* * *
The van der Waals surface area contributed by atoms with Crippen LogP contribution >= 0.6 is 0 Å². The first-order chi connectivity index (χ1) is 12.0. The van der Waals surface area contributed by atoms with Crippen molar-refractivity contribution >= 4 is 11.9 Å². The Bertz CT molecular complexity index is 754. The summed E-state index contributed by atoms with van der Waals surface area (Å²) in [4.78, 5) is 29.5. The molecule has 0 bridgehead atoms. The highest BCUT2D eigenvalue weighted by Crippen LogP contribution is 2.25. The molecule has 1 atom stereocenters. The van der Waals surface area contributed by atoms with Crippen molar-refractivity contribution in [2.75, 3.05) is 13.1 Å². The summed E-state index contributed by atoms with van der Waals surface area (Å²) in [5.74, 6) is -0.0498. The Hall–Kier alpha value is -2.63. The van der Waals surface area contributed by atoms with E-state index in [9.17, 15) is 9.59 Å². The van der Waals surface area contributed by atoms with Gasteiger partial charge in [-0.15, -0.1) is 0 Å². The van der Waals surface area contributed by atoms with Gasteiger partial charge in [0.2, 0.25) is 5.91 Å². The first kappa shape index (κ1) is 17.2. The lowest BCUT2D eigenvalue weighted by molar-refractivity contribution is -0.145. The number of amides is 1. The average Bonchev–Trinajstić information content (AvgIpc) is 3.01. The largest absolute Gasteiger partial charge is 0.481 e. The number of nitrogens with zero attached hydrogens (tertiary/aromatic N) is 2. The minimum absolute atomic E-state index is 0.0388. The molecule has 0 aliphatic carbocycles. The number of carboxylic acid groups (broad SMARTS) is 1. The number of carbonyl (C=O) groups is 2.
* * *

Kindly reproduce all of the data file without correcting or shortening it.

The van der Waals surface area contributed by atoms with Crippen LogP contribution >= 0.6 is 0 Å². The first-order chi connectivity index (χ1) is 12.0. The van der Waals surface area contributed by atoms with Crippen molar-refractivity contribution >= 4 is 11.9 Å². The Bertz CT molecular complexity index is 754. The summed E-state index contributed by atoms with van der Waals surface area (Å²) in [4.78, 5) is 29.5. The molecule has 0 bridgehead atoms. The highest BCUT2D eigenvalue weighted by Crippen LogP contribution is 2.25. The molecule has 1 atom stereocenters. The van der Waals surface area contributed by atoms with Crippen molar-refractivity contribution in [2.75, 3.05) is 13.1 Å². The summed E-state index contributed by atoms with van der Waals surface area (Å²) in [5.74, 6) is -0.0498. The Hall–Kier alpha value is -2.63. The van der Waals surface area contributed by atoms with E-state index in [9.17, 15) is 9.59 Å². The van der Waals surface area contributed by atoms with Gasteiger partial charge in [-0.15, -0.1) is 0 Å². The van der Waals surface area contributed by atoms with Gasteiger partial charge in [0.2, 0.25) is 5.91 Å². The first kappa shape index (κ1) is 17.2. The lowest BCUT2D eigenvalue weighted by molar-refractivity contribution is -0.145. The number of amides is 1. The average Bonchev–Trinajstić information content (AvgIpc) is 3.01. The largest absolute Gasteiger partial charge is 0.481 e. The number of nitrogens with zero attached hydrogens (tertiary/aromatic N) is 2. The minimum absolute atomic E-state index is 0.0388. The molecule has 0 aliphatic carbocycles. The number of carboxylic acid groups (broad SMARTS) is 1. The number of carbonyl (C=O) groups is 2.